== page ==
June 28, 2012; Newark, NJ, USA; Harrison Barnes (North Carolina) walks to the stage after being introduced as the number seven overall pick to the Golden State Warriors during the 2012 NBA Draft at the Prudential Center. Mandatory Credit: Jerry Lai-US PRESSWIRE
We grade the Western Conference teams' performance in the 2012 NBA Draft. The results are mostly good. And then there are the Minnesota Timberwolves.
Another successful NBA Draft is in the books, unless you are the Minnesota Timberwolves, in which case another NBA Draft is in the books. Andrew Sharp covered the East draft grades, and we're handling the West. Let's start from the top!
New Orleans Hornets
Drafted Anthony Davis No. 1, drafted Austin Rivers No. 10, drafted Darius Miller at No. 46
Davis is worth an A+ all by himself, but with a second lottery pick -- this one from the Timberwolves by way of the Clippers in the Chris Paul trade -- New Orleans probably should have done better than Rivers, a hyperaggressive and inefficient guard who doesn't seem to complement Eric Gordon terribly well. They, y'know, play the same position. With so many needs and such a blank slate, Rivers seems like a wasted opportunity. You don't have to pick a point guard or center there, but assuming the Hornets intend to pay Gordon whatever it takes, adding a score-first guard is just weird. GRADE: B.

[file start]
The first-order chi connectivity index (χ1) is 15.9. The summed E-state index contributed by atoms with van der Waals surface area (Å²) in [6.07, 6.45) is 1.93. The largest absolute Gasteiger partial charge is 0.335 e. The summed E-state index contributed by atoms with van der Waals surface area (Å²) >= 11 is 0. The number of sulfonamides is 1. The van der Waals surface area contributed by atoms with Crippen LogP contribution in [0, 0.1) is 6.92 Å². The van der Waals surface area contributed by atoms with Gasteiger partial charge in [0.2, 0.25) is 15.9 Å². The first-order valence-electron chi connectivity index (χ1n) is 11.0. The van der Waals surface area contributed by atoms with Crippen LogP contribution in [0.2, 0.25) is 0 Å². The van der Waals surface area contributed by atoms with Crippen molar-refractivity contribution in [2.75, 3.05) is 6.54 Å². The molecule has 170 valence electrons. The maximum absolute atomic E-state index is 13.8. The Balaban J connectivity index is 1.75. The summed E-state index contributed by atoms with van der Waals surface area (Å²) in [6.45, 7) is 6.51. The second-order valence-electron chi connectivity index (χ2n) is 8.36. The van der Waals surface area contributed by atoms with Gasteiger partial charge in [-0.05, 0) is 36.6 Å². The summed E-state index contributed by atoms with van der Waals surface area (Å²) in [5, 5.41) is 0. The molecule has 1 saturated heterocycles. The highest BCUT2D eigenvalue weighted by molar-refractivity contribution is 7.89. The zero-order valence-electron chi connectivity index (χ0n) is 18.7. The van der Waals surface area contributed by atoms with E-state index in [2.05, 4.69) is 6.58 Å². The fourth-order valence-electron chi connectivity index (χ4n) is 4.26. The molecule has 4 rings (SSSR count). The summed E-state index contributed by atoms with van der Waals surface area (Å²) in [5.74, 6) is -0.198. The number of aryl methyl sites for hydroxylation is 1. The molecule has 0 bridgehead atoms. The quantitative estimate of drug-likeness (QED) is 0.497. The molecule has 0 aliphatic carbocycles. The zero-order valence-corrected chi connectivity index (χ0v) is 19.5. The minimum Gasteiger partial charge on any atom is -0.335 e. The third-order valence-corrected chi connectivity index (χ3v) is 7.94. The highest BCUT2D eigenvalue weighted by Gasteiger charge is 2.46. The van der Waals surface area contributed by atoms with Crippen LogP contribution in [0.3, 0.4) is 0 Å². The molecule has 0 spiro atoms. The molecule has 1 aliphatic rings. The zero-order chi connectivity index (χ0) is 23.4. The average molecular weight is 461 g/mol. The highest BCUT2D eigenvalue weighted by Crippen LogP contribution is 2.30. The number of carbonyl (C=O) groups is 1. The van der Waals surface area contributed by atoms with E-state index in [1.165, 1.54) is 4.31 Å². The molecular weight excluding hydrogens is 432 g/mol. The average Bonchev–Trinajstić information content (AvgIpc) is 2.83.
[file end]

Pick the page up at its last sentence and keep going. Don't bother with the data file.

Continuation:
Drafted Thomas Robinson No. 5, sold the No. 36 pick for cash
First, a guest grade from Sharp:
So, it's hard to get upset about taking Thomas Robinson. He's as NBA-ready as anyone in the draft, he's tough, and next to DeMarcus Cousins he gives the Kings a frontline that they can count on for the next decade or so. But Harrison Barnes would have more sense--you can find lots of blue collar power forwards, but it's harder to find a third option as talented as Barnes. He's not good enough to be a superstar on his own, but wedged between Tyreke and DMC, Barnes would have been perfect. Still, Robinson's a solid building block for Sacramento, and even if the Maloofs got cheap and sold a second round pick that could have been Kim English or Quincy Miller (either of whom might have been a solution at the 2/3) ... remember last year? When Sacramento engineered that completely indefensible trade to draft Jimmer in the lottery? Things could be a lot worse than drafting a forward you can pencil into the starting lineup for the next 10 years. GRADE: B
And now mine:
Seeing Robinson drop into their laps because of the Dion Waiters Experience was something like magic for the Kings. It wasn't quite DeMarcus Cousins in 2010 magic, but it could end up that way if ThRob hits all of his potential. It was a smart, solid pick by Geoff Petrie, who could have opted to stretch his legs out and fill the small forward hole with Harrison Barnes. Instead, he took the more inspiring, tough player, one who will make a nasty little tandem with DeMarcus Cousins.
Then the Kings did what the Kings do: they sold a valuable high second-round pick for cash. As I wrote last night, you only sell good second-round picks if you're at roster capacity (the Kings aren't) or bumping up against the luxury tax (not remotely close). Second-round picks don't require guaranteed contracts and don't carry cap holds. It's ridiculous for a bad, cheap team to sell the No. 36 pick when plenty of promising prospects were available. The Kings should know better, having picked up Isaiah Thomas (an All-Rookie team honoree) at No. 60 last year. For a team that needs everything to go right to compete, you can't start cutting off your own limbs for firewood. GRADE: B